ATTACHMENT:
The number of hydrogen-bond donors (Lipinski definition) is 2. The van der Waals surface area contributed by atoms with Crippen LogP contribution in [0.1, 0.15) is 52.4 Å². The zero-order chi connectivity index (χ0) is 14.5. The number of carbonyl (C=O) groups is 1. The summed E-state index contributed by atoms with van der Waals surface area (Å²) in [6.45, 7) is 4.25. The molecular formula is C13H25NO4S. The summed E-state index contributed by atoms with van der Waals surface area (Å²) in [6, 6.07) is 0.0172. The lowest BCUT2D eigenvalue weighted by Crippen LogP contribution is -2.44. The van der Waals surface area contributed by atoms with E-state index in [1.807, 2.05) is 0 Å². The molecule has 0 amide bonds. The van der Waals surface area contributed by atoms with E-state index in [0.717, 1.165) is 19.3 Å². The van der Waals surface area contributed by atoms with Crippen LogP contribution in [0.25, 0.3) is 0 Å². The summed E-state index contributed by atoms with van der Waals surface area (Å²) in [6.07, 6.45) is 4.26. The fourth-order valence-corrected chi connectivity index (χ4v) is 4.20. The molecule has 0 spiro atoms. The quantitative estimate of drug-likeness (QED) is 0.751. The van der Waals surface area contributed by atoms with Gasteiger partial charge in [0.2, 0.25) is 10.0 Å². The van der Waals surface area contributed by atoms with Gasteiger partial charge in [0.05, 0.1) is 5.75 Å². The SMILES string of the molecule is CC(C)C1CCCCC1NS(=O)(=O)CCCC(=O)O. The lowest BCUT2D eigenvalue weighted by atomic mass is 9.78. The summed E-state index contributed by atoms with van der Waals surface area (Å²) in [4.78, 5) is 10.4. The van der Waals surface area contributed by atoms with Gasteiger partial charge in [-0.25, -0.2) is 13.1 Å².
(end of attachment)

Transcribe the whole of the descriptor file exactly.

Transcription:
The number of hydrogen-bond donors (Lipinski definition) is 2. The van der Waals surface area contributed by atoms with Crippen LogP contribution in [0.1, 0.15) is 52.4 Å². The zero-order chi connectivity index (χ0) is 14.5. The number of carbonyl (C=O) groups is 1. The summed E-state index contributed by atoms with van der Waals surface area (Å²) in [6.45, 7) is 4.25. The molecular formula is C13H25NO4S. The summed E-state index contributed by atoms with van der Waals surface area (Å²) in [6, 6.07) is 0.0172. The lowest BCUT2D eigenvalue weighted by Crippen LogP contribution is -2.44. The van der Waals surface area contributed by atoms with E-state index in [1.807, 2.05) is 0 Å². The molecule has 0 amide bonds. The van der Waals surface area contributed by atoms with E-state index in [0.717, 1.165) is 19.3 Å². The van der Waals surface area contributed by atoms with Crippen LogP contribution in [0.25, 0.3) is 0 Å². The summed E-state index contributed by atoms with van der Waals surface area (Å²) in [6.07, 6.45) is 4.26. The fourth-order valence-corrected chi connectivity index (χ4v) is 4.20. The molecule has 0 spiro atoms. The quantitative estimate of drug-likeness (QED) is 0.751. The van der Waals surface area contributed by atoms with Gasteiger partial charge in [0.2, 0.25) is 10.0 Å². The van der Waals surface area contributed by atoms with Gasteiger partial charge in [0.05, 0.1) is 5.75 Å². The SMILES string of the molecule is CC(C)C1CCCCC1NS(=O)(=O)CCCC(=O)O. The lowest BCUT2D eigenvalue weighted by atomic mass is 9.78. The summed E-state index contributed by atoms with van der Waals surface area (Å²) in [4.78, 5) is 10.4. The van der Waals surface area contributed by atoms with Gasteiger partial charge in [-0.25, -0.2) is 13.1 Å².